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Changes in Colorado Alcohol Distribution Law: Preliminary evidence from scanner data on changes in household retail alcohol purchase patterns

  • Policy changes have reshaped the Colorado alcohol retail Starting in January 2019, licensed retailers could sell full-strength beer. The number of retail liquor licenses held by a single entity is set to increase over time.
  • CO household have re-allocated part of their alcohol expenditure. The value of alcohol purchases in CO liquor stores appears steady in the 2015-2019 period, however, in 2019, beer purchases declined sharply. Other alcohol retailers saw overall higher purchases, and a spike in beer purchases in 2019.

Effective January 1, 2019, Colorado Senate Bill (SB) 18-243 allowed all retailers with a fermented malt beverage license to sell full-strength (alcohol content at or above 3.2%) beer for off-premises consumption. Furthermore, SB 16-197 increased the limit of retail liquor licenses held by a single entity from one to two in 2017, with further increases scheduled in 2022 (three licenses) and 2027 (four).

These regulatory changes are likely to reshape the Colorado beer market as consumers may modify their shopping destination or purchase basket, and producers adapt to new demands from retailers they traditionally did not sell to.

We use five years (2015-2019) of Nielsen Homescan Data1 (henceforth “Homescan”) to understand how alcohol purchases by Colorado households changed throughout the period when the deregulation laws came into effect. Specifically, study how Colorado households substituted across alcohol types (beer, wine, and hard liquors) and retailer types (liquor stores and other alcohol retailers2), presenting some preliminary evidence of the overall changes in the Colorado alcohol retail market.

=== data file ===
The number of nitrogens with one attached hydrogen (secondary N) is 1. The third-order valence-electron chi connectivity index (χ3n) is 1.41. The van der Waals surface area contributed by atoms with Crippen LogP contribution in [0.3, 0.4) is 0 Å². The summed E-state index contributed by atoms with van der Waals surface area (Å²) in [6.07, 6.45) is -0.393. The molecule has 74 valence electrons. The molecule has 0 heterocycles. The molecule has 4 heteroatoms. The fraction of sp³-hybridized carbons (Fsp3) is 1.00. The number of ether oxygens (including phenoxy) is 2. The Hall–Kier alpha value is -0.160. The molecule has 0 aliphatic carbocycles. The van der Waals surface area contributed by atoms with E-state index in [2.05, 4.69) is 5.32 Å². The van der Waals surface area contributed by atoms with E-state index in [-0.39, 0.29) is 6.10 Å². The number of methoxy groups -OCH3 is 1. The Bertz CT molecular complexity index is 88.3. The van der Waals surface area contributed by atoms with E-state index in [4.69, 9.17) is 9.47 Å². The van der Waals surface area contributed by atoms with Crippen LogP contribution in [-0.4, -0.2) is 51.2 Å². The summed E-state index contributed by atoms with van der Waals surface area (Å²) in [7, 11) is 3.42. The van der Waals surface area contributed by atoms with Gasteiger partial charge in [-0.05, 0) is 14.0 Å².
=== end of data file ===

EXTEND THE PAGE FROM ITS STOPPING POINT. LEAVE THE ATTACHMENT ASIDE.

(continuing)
Panelists participating in the Homescan data collection use an at-home scanner to record all purchases made after each shopping trip. These records include alcoholic products, categorized as beer, wine, and hard liquor. The data contain information on household composition, and on all recorded purchases, including individual products purchased, and when and where purchases are made. Overall, there are sixty-six retail channels that are covered in the Homescan data. The top five retail channels in terms of number of visits are grocery stores, discount stores, dollar stores, warehouse clubs, and drug stores. In Colorado, the top four retail channels of interest for alcohol purchases are liquor stores, grocery stores, discount stores, and warehouse clubs.

1 Researchers’ own analyses was based in part on data from Nielsen Consumer LLC and marketing databases provided through the NielsenIQ Datasets at the Kilts Center for Marketing Data Center at The University of Chicago Booth School of Business. The conclusions drawn from the NielsenIQ data are those of the researchers and do not reflect the views of NielsenIQ. NielsenIQ is not responsible for, had no role in, and was not involved in analyzing and preparing the results reported herein.